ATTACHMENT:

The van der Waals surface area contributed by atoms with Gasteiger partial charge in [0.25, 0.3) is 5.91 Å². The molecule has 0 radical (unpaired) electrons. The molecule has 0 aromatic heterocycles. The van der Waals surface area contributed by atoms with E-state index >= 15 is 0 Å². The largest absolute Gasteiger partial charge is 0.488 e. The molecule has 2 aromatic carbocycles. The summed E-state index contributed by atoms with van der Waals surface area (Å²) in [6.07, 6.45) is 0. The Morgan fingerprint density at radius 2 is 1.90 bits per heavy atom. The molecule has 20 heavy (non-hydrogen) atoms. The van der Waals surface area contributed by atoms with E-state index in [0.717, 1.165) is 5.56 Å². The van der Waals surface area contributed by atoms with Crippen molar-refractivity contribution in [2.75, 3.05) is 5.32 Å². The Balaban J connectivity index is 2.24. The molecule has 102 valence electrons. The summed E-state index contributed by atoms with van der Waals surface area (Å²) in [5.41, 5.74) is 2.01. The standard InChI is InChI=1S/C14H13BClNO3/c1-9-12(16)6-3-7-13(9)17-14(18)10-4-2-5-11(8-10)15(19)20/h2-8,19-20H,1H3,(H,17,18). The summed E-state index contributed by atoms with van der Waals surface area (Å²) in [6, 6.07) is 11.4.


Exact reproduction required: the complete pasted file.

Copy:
The van der Waals surface area contributed by atoms with Gasteiger partial charge in [0.25, 0.3) is 5.91 Å². The molecule has 0 radical (unpaired) electrons. The molecule has 0 aromatic heterocycles. The van der Waals surface area contributed by atoms with E-state index >= 15 is 0 Å². The largest absolute Gasteiger partial charge is 0.488 e. The molecule has 2 aromatic carbocycles. The summed E-state index contributed by atoms with van der Waals surface area (Å²) in [6.07, 6.45) is 0. The Morgan fingerprint density at radius 2 is 1.90 bits per heavy atom. The molecule has 20 heavy (non-hydrogen) atoms. The van der Waals surface area contributed by atoms with E-state index in [0.717, 1.165) is 5.56 Å². The van der Waals surface area contributed by atoms with Crippen molar-refractivity contribution in [2.75, 3.05) is 5.32 Å². The Balaban J connectivity index is 2.24. The molecule has 102 valence electrons. The summed E-state index contributed by atoms with van der Waals surface area (Å²) in [5.41, 5.74) is 2.01. The standard InChI is InChI=1S/C14H13BClNO3/c1-9-12(16)6-3-7-13(9)17-14(18)10-4-2-5-11(8-10)15(19)20/h2-8,19-20H,1H3,(H,17,18). The summed E-state index contributed by atoms with van der Waals surface area (Å²) in [6, 6.07) is 11.4.